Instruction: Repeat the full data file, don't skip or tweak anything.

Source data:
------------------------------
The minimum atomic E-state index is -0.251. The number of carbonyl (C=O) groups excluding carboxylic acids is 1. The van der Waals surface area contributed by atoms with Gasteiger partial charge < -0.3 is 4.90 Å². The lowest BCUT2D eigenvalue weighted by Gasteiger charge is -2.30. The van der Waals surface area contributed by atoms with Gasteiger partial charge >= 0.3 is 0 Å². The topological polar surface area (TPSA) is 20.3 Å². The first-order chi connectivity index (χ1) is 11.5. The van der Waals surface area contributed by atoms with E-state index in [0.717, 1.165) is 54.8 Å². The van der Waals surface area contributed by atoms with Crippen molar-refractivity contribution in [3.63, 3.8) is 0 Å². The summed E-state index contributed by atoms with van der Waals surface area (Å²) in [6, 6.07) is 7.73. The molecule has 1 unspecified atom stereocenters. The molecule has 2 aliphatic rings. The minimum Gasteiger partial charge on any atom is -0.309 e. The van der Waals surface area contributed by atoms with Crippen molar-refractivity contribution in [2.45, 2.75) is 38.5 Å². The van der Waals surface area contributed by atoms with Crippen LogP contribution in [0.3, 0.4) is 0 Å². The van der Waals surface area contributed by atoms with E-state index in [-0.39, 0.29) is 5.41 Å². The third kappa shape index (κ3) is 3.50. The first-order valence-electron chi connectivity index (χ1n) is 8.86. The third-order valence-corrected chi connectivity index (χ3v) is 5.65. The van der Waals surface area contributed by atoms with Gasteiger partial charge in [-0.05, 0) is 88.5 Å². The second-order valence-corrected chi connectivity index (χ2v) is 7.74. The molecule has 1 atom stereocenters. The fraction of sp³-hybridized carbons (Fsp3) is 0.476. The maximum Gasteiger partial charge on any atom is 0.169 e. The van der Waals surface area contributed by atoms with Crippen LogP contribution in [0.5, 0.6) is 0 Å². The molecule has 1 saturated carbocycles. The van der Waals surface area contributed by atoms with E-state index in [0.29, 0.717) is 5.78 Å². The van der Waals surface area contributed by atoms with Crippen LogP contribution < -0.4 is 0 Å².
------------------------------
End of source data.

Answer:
The minimum atomic E-state index is -0.251. The number of carbonyl (C=O) groups excluding carboxylic acids is 1. The van der Waals surface area contributed by atoms with Gasteiger partial charge < -0.3 is 4.90 Å². The lowest BCUT2D eigenvalue weighted by Gasteiger charge is -2.30. The van der Waals surface area contributed by atoms with Gasteiger partial charge >= 0.3 is 0 Å². The topological polar surface area (TPSA) is 20.3 Å². The first-order chi connectivity index (χ1) is 11.5. The van der Waals surface area contributed by atoms with E-state index in [0.717, 1.165) is 54.8 Å². The van der Waals surface area contributed by atoms with Crippen molar-refractivity contribution in [3.63, 3.8) is 0 Å². The summed E-state index contributed by atoms with van der Waals surface area (Å²) in [6, 6.07) is 7.73. The molecule has 1 unspecified atom stereocenters. The molecule has 2 aliphatic rings. The minimum Gasteiger partial charge on any atom is -0.309 e. The van der Waals surface area contributed by atoms with Crippen molar-refractivity contribution in [2.45, 2.75) is 38.5 Å². The van der Waals surface area contributed by atoms with Crippen LogP contribution in [0.3, 0.4) is 0 Å². The van der Waals surface area contributed by atoms with E-state index in [-0.39, 0.29) is 5.41 Å². The third kappa shape index (κ3) is 3.50. The first-order valence-electron chi connectivity index (χ1n) is 8.86. The third-order valence-corrected chi connectivity index (χ3v) is 5.65. The van der Waals surface area contributed by atoms with Gasteiger partial charge in [-0.05, 0) is 88.5 Å². The second-order valence-corrected chi connectivity index (χ2v) is 7.74. The molecule has 1 atom stereocenters. The fraction of sp³-hybridized carbons (Fsp3) is 0.476. The maximum Gasteiger partial charge on any atom is 0.169 e. The van der Waals surface area contributed by atoms with Crippen LogP contribution in [0.5, 0.6) is 0 Å². The molecule has 1 saturated carbocycles. The van der Waals surface area contributed by atoms with E-state index in [0.29, 0.717) is 5.78 Å². The van der Waals surface area contributed by atoms with Crippen LogP contribution < -0.4 is 0 Å².